Best,  Terry

Unity, Faith, and the Body of America

While riding on the bus here in DC recently, I’ve noticed another in a series of ad campaigns by atheist, agnostic, and non-theist groups.  The Freedom From Religion Foundation has been particularly persistent and prominent.  Their basic advertising technique displays a quotation advancing an anti-religious view from a series of important Americans throughout time.  They seek to best advance a basic message that religion and government have no part.  While I agree that a strict separation or wall between the two is necessary, I would not agree to remove moral teachings with a religious focus altogether from the process.  Real religion and spirituality, not its watered-down, adulterated, self-serving imitation is never plentiful.

Does Faith Depend on Biology?

Some have postulated before if there is, in fact, a strictly biological component to faith.  For example, many scientists, mathematicians, and left-brain dominant individuals are Atheists.  They see no role for a higher power, since the scientific process and deductive reasoning can reduce the unexplainable to mere coincidence or chance.  To them, the universe is as neat and orderly as an algebraic equation.  Taking delight and contentment in perfection, the same formula or theorem always works the same way and always produces the same result.  I never doubt the constant need for people whose ways of looking at the world are so different than my own, but they also present significant challenges.  Getting on the same page without confusion is not the least of these.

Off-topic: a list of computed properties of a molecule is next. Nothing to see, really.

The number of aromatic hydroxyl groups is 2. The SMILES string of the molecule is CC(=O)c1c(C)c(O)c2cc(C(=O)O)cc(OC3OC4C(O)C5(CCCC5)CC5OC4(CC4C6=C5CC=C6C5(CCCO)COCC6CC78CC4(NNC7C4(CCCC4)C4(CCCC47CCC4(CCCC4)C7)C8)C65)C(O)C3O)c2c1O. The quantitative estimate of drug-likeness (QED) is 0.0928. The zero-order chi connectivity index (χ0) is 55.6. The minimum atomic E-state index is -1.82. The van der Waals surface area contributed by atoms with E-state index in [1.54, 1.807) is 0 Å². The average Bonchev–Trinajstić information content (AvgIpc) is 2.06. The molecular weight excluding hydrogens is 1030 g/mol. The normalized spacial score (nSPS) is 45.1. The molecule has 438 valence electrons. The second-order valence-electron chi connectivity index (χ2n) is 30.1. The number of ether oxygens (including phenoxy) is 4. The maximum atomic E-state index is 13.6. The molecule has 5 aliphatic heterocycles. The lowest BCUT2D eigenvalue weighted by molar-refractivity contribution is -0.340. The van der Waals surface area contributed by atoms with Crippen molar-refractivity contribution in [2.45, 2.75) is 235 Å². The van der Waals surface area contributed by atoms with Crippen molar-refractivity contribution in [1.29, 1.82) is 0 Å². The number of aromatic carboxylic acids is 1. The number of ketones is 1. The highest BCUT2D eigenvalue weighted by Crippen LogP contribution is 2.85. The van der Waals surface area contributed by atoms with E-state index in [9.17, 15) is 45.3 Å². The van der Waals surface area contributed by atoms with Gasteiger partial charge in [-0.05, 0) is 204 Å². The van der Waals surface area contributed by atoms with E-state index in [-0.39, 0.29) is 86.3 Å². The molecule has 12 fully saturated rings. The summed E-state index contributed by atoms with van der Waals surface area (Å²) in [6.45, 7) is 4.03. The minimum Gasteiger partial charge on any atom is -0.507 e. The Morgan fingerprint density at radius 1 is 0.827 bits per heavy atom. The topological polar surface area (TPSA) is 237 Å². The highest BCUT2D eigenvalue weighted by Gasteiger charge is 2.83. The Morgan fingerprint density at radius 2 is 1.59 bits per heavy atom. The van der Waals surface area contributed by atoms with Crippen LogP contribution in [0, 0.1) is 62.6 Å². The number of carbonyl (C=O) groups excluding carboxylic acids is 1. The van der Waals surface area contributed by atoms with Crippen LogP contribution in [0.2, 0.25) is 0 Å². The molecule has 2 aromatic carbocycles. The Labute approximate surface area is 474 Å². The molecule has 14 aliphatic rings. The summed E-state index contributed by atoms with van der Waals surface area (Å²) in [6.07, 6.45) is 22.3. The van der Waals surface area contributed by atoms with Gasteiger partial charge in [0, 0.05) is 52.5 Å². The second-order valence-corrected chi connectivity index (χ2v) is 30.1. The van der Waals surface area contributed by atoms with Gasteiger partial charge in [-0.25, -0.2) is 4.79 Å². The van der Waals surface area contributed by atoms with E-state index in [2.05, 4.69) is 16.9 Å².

Why I Am Not An Atheist

“If I were not an atheist, I would believe in a God who would choose to save people on the basis of the totality of their lives and not the patterns of their words.”

                              Isaac Asimov

I no longer call myself an atheist. Oh,don’t get me wrong: I still don’t believe there is a God or gods, but I have decided that the label “a-theist” makes no more sense as a positive self-description that describing oneself as an a-Bunnyist or an a-Santaist or an a-ToothFairyist. It is a negation, is it an “I am not” rather than an “I am”. Defining oneself on  the basis of what one is not is quite literally absurd.  I am not a scrapbooker, but I do not view “not a scrapbooker”  as a self-descriptive label and a basis for solidarity with other “not a scrapbooker” people. One can quickly see how absurd this really is. How sad, how limiting to define oneself  in terms of one thing  out of the many things one does not believe.

I refuse to make a religion out of my lack of religion.  I don’t organize my life or my thinking around my lack of belief. My life and my life’s projects are driven by things that matter. If I have to call myself anything, I could do a lot worse than steal an idea from Kierkegaard and label myself:

                       AN INDIVIDUAL

Buried in a story about a crazy substitute…

Kinda bored at work this afternoon, had a week’s worth of paperwork to catch up on (or to ketchup on), so naturally I found myself browsing the news.

I saw this link from CNN.com about a substitute teacher’s lessons enraging parents.

I was curious.

Face, it- so are you.